Who's the Most Influential 20th century choreographer
Posted 12 June 2003 - 06:43 AM
Posted 12 June 2003 - 07:37 AM
Plus, she was so productive for so long!
Posted 12 June 2003 - 10:40 AM
Posted 13 June 2003 - 04:28 AM
"Who's the Most Influential 20th century choreographer"
"who do you think is THE most influential modern dance choreographer?"
~ or did i miss something?
given the options, it appears to me that the question is ONLY the second one - not the first.
is that fair comment? :confused:
Posted 13 June 2003 - 05:42 AM
Posted 15 June 2003 - 04:10 AM
Posted 15 June 2003 - 07:04 AM
Posted 15 June 2003 - 06:15 PM
Posted 15 June 2003 - 09:47 PM
Posted 16 June 2003 - 06:15 AM
I think it's hard for Americans to evaluate Wigman. She didn't influence US, ergo she doesn't count. But she influenced a lot of people (including Balanchine).
Posted 16 June 2003 - 07:35 PM
Posted 17 June 2003 - 05:32 AM
Posted 17 June 2003 - 05:08 PM
i agree with GWTW that duncan's name is far better known by the public - and associated in the public mind with any type of dancing that's 'free-er' than ballet. graham's name, IMO, is really not much known by the GENERAL public (which is quite unfair.)
my first reaction was that graham's influence on dance was not so much "as a choreographer", but more via her development of a technique which could be taken seriously in theatrical dance, as training, and then as a performance language. and THEN as an influence on balletic vocabulary. and lastly, in her actual stage choreographies, which have dated very quickly. (i am of the unpopular opinion that cunningham's have, too.)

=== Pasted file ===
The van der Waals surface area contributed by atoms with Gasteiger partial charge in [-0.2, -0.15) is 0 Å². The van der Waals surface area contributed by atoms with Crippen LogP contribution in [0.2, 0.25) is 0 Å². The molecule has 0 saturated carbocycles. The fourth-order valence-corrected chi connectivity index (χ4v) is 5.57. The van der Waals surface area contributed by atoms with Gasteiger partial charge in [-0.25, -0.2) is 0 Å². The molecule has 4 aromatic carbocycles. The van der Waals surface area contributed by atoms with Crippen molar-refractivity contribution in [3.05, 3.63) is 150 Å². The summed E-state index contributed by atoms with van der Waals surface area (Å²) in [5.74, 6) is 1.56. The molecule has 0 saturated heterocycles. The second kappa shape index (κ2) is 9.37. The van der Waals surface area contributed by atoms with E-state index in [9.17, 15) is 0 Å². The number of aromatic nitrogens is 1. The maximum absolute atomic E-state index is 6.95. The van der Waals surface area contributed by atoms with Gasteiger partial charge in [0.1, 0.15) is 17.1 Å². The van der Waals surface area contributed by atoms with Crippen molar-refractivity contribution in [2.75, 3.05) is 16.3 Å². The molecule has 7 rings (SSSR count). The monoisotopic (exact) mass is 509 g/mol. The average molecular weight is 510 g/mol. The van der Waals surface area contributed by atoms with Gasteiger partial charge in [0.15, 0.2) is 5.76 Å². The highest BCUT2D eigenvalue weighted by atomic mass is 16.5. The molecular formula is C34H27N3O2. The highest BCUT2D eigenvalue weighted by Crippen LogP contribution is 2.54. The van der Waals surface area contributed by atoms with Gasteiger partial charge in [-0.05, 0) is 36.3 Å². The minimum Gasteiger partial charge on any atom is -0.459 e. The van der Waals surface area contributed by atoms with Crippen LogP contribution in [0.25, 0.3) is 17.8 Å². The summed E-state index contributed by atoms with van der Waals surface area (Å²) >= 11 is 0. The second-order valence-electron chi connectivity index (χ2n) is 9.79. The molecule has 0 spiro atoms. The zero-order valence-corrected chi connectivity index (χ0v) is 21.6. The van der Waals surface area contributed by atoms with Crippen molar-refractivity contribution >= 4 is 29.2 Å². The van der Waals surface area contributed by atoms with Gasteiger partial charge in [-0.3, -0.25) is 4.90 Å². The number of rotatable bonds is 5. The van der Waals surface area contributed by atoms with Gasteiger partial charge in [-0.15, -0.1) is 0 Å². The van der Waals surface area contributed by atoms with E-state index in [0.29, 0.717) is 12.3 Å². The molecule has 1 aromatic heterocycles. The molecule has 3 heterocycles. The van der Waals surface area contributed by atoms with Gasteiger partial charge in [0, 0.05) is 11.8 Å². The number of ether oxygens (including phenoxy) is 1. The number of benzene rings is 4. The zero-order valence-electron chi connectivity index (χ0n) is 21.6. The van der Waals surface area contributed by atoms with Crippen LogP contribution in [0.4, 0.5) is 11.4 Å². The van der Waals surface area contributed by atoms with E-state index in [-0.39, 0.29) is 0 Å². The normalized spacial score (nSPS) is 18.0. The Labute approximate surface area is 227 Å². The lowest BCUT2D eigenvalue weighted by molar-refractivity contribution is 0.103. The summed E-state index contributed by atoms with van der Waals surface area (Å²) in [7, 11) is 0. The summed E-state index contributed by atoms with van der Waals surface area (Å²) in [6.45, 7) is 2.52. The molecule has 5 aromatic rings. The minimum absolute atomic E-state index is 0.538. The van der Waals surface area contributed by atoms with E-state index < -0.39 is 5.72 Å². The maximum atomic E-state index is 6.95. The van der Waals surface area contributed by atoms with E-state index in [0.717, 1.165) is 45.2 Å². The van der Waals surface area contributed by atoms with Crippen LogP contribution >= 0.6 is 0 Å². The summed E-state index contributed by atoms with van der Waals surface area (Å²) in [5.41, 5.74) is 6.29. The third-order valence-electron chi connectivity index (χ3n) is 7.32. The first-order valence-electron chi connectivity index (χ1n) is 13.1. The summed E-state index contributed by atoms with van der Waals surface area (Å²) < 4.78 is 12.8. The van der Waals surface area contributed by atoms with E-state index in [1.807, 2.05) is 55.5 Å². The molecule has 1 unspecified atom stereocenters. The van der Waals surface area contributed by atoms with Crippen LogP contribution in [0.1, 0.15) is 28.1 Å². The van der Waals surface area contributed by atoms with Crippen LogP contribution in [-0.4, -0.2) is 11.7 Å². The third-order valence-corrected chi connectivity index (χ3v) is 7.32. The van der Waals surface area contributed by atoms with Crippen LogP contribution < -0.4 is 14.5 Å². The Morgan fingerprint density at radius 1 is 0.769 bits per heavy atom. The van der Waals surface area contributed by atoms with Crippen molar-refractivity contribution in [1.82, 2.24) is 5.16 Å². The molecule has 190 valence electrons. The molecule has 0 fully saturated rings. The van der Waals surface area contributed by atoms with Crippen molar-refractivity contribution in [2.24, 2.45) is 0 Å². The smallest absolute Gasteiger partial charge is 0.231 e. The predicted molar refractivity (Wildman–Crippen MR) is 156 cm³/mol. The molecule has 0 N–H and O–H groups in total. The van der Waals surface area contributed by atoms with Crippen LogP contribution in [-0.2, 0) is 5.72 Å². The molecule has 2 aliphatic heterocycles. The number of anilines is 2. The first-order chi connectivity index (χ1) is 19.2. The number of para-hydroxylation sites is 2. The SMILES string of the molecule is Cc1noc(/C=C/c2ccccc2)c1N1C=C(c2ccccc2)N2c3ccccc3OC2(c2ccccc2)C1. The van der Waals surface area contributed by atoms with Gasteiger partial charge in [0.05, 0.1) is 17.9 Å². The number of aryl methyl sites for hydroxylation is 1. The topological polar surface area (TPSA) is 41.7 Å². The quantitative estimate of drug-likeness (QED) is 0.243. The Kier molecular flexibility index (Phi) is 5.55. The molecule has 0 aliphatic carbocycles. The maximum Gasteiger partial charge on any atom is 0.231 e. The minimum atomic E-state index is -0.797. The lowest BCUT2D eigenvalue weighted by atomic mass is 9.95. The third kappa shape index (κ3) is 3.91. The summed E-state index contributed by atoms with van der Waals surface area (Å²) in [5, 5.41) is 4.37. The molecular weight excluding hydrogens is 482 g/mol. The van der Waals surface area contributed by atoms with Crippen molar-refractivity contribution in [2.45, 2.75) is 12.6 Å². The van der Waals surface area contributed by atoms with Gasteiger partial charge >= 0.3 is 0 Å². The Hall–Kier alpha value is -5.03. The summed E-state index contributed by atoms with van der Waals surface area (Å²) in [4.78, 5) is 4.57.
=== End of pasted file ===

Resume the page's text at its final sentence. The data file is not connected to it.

i am afraid that i am not a fan of cunningham (sorry nanatchka) - but i live in a place where it seems 'everyone' else IS.
many of these people have been trained at THE local tertiary dance institution, where the head of dance is an ex-cunningham company member. (cunningham has visited here twice recently, accepted an honorary doctorate from that university, and set up a foundation for a local student to travel to NY each year, to study/work/research in areas related to HIS work - i.e. either his dance, or cage-related music studies.)
so, living in an isolated small town as i do, with THIS the prevailing 'atmosphere', there really isn't any room for a visible/prominent critic to even admit to this point of view, let alone discuss it seriously! (i can call myself 'prominent' and 'visible' because it's such a small town, and there are so few critics, that one can't help but be.)
therefore i appreciate being informed by articulate cunningham enthusiasts, about his work. because HERE, his genius is SO taken-for-granted, that it would be seen as terribly gauche to even discuss the basics, about the value of his work.
i still hold my opinion, as i voted. i have been questioning myself, as to how far one takes the question 'WHO influenced who?'...but i see graham as SUCH a breakaway from anything that had come before. SUCH a revolution in theatrical dance.
to me, cunningham is just ballet in parallel! :eek:
oh god, now i've said it.
i hope no-one local is reading. (it's pretty safe that they won't be!)
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